A new understanding of UTIs

Urinary tract infection (UTI) is an overused diagnosis that can lead to the myriad harms of antibiotic overtreatment, says Thomas E. Finucane, MD, FACP.

For Thomas E. Finucane, MD, FACP, the concept of urinary tract infections (UTIs) is so mythical, ambiguous, and harmful that he uses quotation marks around the term.

At Johns Hopkins Bayview Medical Center in Baltimore, he even encourages housestaff and colleagues to make air quotes when they say it out loud. “A lot of people have a very resilient idea that if somebody has a ‘UTI,’ they must get antibiotics, and I want to try to undermine the whole construct,” said Dr. Finucane, emeritus professor of medicine in the division of geriatric medicine and gerontology.

Photo courtesy of Dr Finucane
Photo courtesy of Dr. Finucane.

In a special article published online in May by the Journal of the American Geriatrics Society, he describes UTI as an “ambiguous, expansive, overused diagnosis” that can lead to the myriad harms of antibiotic overtreatment. Dr. Finucane has also explored the relationship between UTIs and the microbiome (2017) and bacteriuria and delirium (2014) in articles published by the American Journal of Medicine.

He recently spoke with ACP Hospitalist about medicine's evolving understanding of UTIs, specifically in nonpregnant patients without catheters and with anatomically and functionally normal urinary tracts.

Q: What got you thinking about UTIs in this way?

A: For years, it's been obvious that antibiotic overtreatment of bacteriuria is a very serious problem in geriatrics, and the elderly are particularly subject to overtreatment and particularly at risk to be harmed by the overtreatment. In one study, of all the cultures sent to check for a UTI, change in the smell or appearance of the urine was the reason in about 10%, and there's no evidence, of course, that improving the appearance or the smell of urine by antibiotic treatment benefits the patient in any way. But people see a dirty look in urine or a smell in urine and they say, “Oh, I think there's a UTI. Let's give antibiotics.”

For a young woman with painful urination, it's standard of care to give antibiotics. But the true data show that the pain improves, and it improves a little bit faster than [with] placebo. The bacteria go away a little bit faster if you take the antibiotic, but nothing bad happens to you if you don't take it except that it hurts for a few more days. It's essentially a benign, self-limited condition except for the pain that it causes. And about half the time, there is no bacteriuria.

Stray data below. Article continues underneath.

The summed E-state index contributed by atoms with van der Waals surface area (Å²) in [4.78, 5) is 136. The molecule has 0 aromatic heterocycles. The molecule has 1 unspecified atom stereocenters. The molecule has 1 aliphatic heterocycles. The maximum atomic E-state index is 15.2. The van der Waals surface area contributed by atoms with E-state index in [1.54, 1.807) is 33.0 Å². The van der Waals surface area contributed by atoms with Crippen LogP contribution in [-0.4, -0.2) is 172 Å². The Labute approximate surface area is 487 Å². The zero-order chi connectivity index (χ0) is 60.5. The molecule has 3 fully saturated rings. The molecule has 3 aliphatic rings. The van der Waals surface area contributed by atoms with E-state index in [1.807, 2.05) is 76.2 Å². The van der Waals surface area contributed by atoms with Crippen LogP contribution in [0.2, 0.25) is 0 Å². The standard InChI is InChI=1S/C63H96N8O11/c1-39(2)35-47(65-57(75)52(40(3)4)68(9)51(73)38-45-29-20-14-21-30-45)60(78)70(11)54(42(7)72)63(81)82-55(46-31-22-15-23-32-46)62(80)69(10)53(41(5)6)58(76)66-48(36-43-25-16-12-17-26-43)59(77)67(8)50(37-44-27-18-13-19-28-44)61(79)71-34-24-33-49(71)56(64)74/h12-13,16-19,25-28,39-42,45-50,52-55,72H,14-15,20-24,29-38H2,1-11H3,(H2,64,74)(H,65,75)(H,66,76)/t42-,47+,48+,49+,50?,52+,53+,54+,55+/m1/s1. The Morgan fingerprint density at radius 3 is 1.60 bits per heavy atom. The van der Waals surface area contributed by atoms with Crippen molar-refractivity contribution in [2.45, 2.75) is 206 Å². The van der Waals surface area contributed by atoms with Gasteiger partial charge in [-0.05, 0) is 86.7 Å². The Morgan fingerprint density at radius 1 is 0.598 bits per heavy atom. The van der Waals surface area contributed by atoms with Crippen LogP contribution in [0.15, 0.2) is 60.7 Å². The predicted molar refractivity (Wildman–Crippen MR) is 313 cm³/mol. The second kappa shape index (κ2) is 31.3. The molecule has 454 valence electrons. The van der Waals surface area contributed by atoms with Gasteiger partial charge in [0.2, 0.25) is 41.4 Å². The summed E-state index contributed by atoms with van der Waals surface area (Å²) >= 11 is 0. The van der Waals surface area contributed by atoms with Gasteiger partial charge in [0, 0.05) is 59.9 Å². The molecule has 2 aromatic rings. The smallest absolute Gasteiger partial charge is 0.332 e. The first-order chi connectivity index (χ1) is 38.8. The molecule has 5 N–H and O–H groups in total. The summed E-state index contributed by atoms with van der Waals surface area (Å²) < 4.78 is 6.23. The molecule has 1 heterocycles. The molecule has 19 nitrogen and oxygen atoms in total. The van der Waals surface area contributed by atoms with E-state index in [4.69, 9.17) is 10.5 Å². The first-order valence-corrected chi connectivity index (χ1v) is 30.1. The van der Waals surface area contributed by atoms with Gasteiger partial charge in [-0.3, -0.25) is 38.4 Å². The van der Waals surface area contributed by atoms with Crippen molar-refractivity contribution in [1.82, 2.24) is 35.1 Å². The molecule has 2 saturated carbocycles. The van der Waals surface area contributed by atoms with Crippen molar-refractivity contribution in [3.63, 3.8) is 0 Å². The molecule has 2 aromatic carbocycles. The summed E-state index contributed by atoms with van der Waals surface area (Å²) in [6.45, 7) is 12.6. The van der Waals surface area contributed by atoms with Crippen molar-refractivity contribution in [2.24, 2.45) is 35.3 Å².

Q: But what about serious sequelae of UTIs, such as pyelonephritis?

A: There are several randomized controlled trials of young, healthy women who have painful urination, and they're randomized to antibiotic treatment or placebo. There's another couple where they're randomized to antibiotic treatment or ibuprofen. There is a low rate of pyelonephritis in the women who received placebo or ibuprofen, but it's the same rate in the women who receive antibiotics. “UTI” is associated with pyelonephritis; antibiotic treatment does not reduce the risk of pyelonephritis in any of those trials that have been done, or if you sum all of the evidence.

For patients who have asymptomatic bacteriuria, which is often defined as a UTI, there are randomized controlled trials in ambulatory elderly men and women, institutionalized elderly men and women, diabetic women, young women . . . where treating asymptomatic bacteriuria with antibiotics leads to no benefit and to some harm. There's an important trial of women who've had recurrent “UTIs” in the past, meaning acute uncomplicated cystitis (bacteriuria and painful urination), where they come in and they have asymptomatic bacteriuria, and they're randomized either to antibiotic treatment or no treatment at all. . . . It turns out, if you use antibiotics to get rid of the asymptomatic bacteriuria, they get more symptomatic infections in the next year than if you just leave it alone. And that is, by the way, highly understandable, in light of the microbiome.

Q: It seems like in the past few years, we've gotten a greater understanding of the microbiome. How long have we known, for example, that the old thinking that urine is sterile is false?

A: Scientists have demonstrated it several years ago using genetic techniques, where instead of using what we've been using for 135 years and seeing if something will grow on an agar plate, they examine what the genetic material is in the urine. [These] new diagnostic techniques have shown that everybody has bacteriuria all the time, and basically always, there are several different bacterial species living in the bladder and probably in the kidneys of completely asymptomatic people. Newer culture techniques have confirmed these findings. And a virome has been demonstrated, as well.

Q: Did you anticipate this discovery?

A: I don't think I did. To me, the microbiome is the most powerful, important, and astonishing thing that's come to medicine since I got an MD in 1978. It completely revolutionized the way you have to think about people and the world.

Q: What kind of feedback do you get from physicians regarding your way of thinking about UTIs?